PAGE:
Investment banks are saying we’ve reached peak inflation. Small businesses are still planning to raise prices
But small businesses aren’t on the same page, according to a new survey released Tuesday.
A record 72% of business owners surveyed in March said they plan on raising prices this year as inflation continues to cut into profits, the National Federation of Independent Businesses (NFIB)’s Small Business Optimism Index shows.
“Inflation has impacted small businesses throughout the country and is now their most important business problem,” NFIB chief economist Bill Dunkelberg said of the report. “With inflation, an ongoing staffing shortage, and supply chain disruptions, small business owners remain pessimistic about their future business conditions.”
Some 31% of small business owners say inflation is now their most significant business challenge, an increase of 5 percentage points from February.
As a result, small business owners’ optimism about the future of their companies continued to fall in March, dropping 2.4 points to 93.2. That marks the third month in a row that the optimism index has fallen below its 48-year average of 98. And the number of owners in March expecting better business conditions ahead reached the lowest level in the history of the 48-year-old survey as well.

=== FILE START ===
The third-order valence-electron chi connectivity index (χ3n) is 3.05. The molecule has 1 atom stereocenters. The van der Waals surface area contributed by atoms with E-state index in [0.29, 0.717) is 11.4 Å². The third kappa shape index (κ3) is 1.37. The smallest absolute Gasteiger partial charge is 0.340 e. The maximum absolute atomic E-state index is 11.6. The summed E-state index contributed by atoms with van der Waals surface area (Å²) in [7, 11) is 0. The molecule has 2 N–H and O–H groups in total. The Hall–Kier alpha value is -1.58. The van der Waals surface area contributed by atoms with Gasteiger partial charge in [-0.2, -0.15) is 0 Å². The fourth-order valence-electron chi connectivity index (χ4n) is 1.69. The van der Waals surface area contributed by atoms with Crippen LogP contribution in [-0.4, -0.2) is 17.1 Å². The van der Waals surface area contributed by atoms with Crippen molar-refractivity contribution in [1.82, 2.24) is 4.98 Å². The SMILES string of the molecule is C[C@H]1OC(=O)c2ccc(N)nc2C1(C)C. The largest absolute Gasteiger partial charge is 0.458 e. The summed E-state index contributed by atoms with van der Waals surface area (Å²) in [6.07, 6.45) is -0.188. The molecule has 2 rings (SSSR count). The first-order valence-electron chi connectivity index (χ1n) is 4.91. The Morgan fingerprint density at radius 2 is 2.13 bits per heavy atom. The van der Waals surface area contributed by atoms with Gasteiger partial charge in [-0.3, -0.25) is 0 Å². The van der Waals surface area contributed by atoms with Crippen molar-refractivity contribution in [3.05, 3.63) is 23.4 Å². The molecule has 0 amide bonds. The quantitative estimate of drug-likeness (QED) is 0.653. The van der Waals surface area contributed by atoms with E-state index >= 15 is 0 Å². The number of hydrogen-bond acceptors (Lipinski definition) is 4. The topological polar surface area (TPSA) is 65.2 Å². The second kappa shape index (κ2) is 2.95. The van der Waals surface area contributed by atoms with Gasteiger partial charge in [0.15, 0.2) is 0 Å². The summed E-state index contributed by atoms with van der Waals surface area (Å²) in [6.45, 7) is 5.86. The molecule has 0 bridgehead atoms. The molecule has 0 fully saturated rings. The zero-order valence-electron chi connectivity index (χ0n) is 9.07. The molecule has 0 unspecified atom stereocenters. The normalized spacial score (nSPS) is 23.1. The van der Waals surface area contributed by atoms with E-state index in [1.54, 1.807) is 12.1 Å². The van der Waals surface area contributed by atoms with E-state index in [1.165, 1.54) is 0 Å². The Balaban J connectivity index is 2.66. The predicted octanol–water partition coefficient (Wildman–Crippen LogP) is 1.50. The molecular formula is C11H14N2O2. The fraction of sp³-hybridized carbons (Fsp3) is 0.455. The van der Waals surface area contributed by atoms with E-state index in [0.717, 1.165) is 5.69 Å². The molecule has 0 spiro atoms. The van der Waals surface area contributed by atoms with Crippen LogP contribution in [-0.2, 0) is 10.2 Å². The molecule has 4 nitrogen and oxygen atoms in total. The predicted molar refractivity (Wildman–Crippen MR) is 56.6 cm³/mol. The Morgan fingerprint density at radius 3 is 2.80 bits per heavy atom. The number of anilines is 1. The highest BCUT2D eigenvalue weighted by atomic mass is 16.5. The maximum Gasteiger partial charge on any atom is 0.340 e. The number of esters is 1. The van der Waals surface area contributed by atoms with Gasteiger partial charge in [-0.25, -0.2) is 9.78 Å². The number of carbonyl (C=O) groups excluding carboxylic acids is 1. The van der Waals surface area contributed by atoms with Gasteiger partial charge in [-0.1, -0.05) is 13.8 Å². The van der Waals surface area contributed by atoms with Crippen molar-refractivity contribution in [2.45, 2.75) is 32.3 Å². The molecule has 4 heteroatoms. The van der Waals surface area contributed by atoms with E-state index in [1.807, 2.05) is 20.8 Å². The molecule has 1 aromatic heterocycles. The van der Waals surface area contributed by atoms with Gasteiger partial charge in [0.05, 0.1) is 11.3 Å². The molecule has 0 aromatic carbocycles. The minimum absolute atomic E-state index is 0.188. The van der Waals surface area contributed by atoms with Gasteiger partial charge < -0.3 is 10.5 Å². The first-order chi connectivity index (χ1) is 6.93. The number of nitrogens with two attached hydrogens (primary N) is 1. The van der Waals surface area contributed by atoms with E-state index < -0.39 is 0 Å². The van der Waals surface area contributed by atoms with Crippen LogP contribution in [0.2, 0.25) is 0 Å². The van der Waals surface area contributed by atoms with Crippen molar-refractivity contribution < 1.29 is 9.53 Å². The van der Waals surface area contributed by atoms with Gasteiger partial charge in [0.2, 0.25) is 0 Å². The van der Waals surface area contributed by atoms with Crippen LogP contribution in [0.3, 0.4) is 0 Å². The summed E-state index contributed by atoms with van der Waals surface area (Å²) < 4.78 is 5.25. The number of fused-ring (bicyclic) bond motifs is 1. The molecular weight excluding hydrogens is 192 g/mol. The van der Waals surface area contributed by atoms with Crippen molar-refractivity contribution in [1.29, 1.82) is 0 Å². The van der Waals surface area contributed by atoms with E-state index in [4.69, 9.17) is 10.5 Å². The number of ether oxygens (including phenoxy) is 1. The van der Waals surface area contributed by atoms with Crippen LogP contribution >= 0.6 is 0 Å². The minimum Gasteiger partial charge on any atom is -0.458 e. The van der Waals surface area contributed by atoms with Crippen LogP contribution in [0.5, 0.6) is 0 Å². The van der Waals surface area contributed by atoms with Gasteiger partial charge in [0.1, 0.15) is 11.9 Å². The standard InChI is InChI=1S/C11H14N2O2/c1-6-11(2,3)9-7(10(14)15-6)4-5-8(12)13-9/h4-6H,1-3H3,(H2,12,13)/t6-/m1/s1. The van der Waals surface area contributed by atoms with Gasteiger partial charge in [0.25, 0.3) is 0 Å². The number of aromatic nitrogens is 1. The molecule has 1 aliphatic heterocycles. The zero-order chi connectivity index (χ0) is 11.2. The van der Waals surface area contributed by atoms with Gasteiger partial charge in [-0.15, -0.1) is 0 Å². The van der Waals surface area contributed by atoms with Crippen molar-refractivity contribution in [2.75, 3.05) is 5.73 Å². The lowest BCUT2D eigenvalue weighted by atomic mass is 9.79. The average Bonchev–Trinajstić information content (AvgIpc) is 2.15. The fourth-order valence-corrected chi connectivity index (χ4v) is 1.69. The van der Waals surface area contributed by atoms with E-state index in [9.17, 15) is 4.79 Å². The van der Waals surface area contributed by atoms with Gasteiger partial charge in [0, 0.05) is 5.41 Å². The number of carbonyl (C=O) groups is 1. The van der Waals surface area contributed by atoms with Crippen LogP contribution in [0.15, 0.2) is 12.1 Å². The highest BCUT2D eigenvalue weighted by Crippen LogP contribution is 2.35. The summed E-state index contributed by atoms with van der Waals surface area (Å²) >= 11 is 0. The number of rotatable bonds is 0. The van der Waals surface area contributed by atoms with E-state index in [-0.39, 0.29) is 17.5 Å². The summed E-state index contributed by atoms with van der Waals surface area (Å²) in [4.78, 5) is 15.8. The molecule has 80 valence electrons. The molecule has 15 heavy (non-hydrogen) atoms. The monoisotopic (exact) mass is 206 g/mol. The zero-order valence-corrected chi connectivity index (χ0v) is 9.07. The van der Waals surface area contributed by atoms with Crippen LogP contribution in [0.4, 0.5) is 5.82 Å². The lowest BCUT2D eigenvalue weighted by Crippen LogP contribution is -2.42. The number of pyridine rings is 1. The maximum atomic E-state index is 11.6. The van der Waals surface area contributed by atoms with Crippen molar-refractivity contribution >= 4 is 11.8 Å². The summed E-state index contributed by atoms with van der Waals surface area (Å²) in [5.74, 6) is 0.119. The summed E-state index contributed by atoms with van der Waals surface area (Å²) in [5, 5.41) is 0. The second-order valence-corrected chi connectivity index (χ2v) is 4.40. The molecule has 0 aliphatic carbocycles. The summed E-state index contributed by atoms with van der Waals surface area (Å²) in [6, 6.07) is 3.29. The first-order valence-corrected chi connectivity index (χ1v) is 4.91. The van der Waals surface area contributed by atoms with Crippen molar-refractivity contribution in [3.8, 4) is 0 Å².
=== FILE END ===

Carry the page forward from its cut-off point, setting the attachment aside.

That’s partly because so many small businesses are still feeling the crunch from supply chain issues, with 92% of owners saying they are experiencing a significant, moderate, or mild impact from broken supply chains. And the issues may persist as the war in Ukraine rages on and COVID-19 lockdowns in China become increasingly severe.
There’s also the matter of a tight labor market. Around 47% of small business owners reported they still can’t fill job openings at their companies, more than double the historical average of 23%. The hiring difficulties come despite an unemployment rate of just 3.6% and nearly half of all business owners reporting that they are raising compensation to help bring on new employees.
“Every data point from every possible source that we have on the economy right now is indicating that we’re in an incredibly challenging hiring market,” Laura Wronski, a senior manager of research science at SurveyMonkey, a cloud-based survey tool that offers market insights, told CNBC earlier this month. “The unemployment rate is low but inflation is high, so wages have to be high to attract workers.”
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